(defun concat-strings (&rest r)
(concatenate 'string @r))

Thanks,
John

Erik Naggum

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Oct 31, 2000, 3:32:01 PM10/31/00
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* John Clonts <joh...@my-deja.com>

| But I have a different question: How to "coerce" a list of symbols
| to append them into a string:

By not getting into this fix to begin with. (Why are they symbols?)

| (setf aa '(a bc de f))
| (list-of-symbols-to-string aa) ==> "abcdef"
|
| This is how I did it:
| (defun list-of-symbols-to-string (list)
| (apply #'concat-strings (mapcar #'string list)))
|
| (defun concat-strings (&rest r)
| (eval (append '(concatenate 'string ) r)))
|
| But I really wanted to do without the eval, rather something like:
| (defun concat-strings (&rest r)
| (concatenate 'string @r))

(apply #'concatenate 'string (mapcar #'string list))

If you have a Scheme background (where apply takes two arguments),
you could have consed 'string onto the list of arguments, too.

#:Erik
--
Does anyone remember where I parked Air Force One?
-- George W. Bush

Rainer Joswig

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Oct 31, 2000, 4:43:45 PM10/31/00
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In article <8tn3g2$5g9$1...@nnrp1.deja.com>, SRS <sr...@my-deja.com>
wrote:

> It does indeed, but you do not have to use make-string in this


> situation. just coerce the chars you want in to a string using the
> function string, and concatenate then to the variable a:
>
> (setf (concatenate 'string a (string #\a)))
> (setf (concatenate 'string a (string #\b)))
> (setf (concatenate 'string a (string #\c)))

>
> (setf (concatenate 'string a (string #\a)))

Which would be really:

(setf a (concatenate 'string a (string #\a)))

Also one does not concatenate the string to a variable.
You are concatenating the value of A (-> a string) and the
value of (STRING #\a) (-> also a string) to a new (!!) string.

Common Lisp also has the idea of adjustable array (which
can change the size) and arrays with a fill-pointer.
Adding elements to an array with a FILL-POINTER
is done via VECTOR-PUSH. If you want to use the feature
of an adjustable array, VECTOR-PUSH-EXTEND is your
friend:

? (setf a (make-array 10
:element-type 'character
:adjustable t
:fill-pointer 0))
""

? (vector-push-extend #\a a)
0

? a
"a"

? (vector-push-extend #\b a)
1

? a
"ab"
? (vector-push-extend #\c a)
2

? a
"abc"

Another way cons up strings is to use a special stream:

(with-output-to-string (stream)
(princ #\a stream)
(princ #\b stream)
(princ #\c stream))

or

(with-output-to-string (*standard-output*)
(princ #\a)
(princ #\b)
(princ #\c))

--
Rainer Joswig, Hamburg, Germany
Email: mailto:jos...@corporate-world.lisp.de
Web: http://corporate-world.lisp.de/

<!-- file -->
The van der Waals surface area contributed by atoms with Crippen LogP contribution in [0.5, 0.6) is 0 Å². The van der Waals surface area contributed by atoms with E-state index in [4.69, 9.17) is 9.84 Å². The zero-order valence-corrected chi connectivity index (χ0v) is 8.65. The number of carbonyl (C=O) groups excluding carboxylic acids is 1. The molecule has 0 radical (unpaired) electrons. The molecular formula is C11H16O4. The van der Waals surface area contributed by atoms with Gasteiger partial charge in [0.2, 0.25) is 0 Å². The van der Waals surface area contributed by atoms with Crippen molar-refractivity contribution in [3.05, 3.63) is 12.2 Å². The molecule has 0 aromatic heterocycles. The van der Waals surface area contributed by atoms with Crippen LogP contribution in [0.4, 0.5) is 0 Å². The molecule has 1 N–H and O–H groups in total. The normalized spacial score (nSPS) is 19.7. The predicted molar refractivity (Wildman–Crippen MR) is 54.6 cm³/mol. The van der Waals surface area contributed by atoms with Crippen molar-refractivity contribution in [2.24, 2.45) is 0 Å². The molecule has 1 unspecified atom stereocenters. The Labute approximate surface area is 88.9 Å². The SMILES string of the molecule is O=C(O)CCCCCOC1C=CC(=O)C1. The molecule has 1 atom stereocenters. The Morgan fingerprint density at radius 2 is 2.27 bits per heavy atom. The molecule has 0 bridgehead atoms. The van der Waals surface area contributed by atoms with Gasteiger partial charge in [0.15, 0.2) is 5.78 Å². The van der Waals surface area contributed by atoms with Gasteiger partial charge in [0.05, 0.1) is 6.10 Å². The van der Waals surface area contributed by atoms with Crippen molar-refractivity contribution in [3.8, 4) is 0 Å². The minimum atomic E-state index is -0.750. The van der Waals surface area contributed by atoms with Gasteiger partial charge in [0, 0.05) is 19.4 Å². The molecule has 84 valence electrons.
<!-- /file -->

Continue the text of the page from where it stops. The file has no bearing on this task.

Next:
Thomas A. Russ

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Oct 31, 2000, 4:43:58 PM10/31/00
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John Clonts <joh...@my-deja.com> writes:

> But I have a different question: How to "coerce" a list of symbols to
> append them into a string:

A general solution could be written using format:

(defun list-of-whatever-to-string (list)
(format nil "~{~A~}" list)
)

Hmmm. By an amazing coincidence the body of the function happens to be
the same length as its name.

Note: Depending on how you want the output to appear in the case of
mixed case symbol names, different packages, etc. you might want to use
~S instead of ~A.

--
Thomas A. Russ, USC/Information Sciences Institute t...@isi.edu

Rob Warnock

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Oct 31, 2000, 11:57:21 PM10/31/00
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Erik Naggum <er...@naggum.net> wrote:
+---------------

| (apply #'concatenate 'string (mapcar #'string list))
|
| If you have a Scheme background (where apply takes two arguments),
| you could have consed 'string onto the list of arguments, too.
+---------------

Erik, just as Lisp has evolved beyond the outdated concepts of
"interpreter/slow/etc." and Common Lisp has evolved beyond CLtL1,
Scheme too has made *some* progress over its life, and in fact has
had multi-arg "apply" since at least 1986 with the release of R3RS.

Granted, in R3RS and R4RS the two-arg form was called an "essential
procedure" and the multi-arg form was just a "procedure", but by the
time of the IEEE Scheme Standard in 1991 (and in R5RS today), this
distinction had vanished:

(apply proc arg1 ... args)

Proc must be a procedure and args must be a list. Calls proc
with the elements of the list (append (list arg1 ...) args)
as the actual arguments.

For example:

> (apply vector 1 2 3 '(4 5 6))
#(1 2 3 4 5 6)
> (apply string-append (map string '(#\a #\c #\e) '(#\b #\d #\f)))
"abcdef"
>


-Rob

-----
Rob Warnock, 31-2-510 rp...@sgi.com
Network Engineering http://reality.sgi.com/rpw3/
Silicon Graphics, Inc. Phone: 650-933-1673
1600 Amphitheatre Pkwy. PP-ASEL-IA
Mountain View, CA 94043

John Clonts

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Nov 1, 2000, 12:16:38 AM11/1/00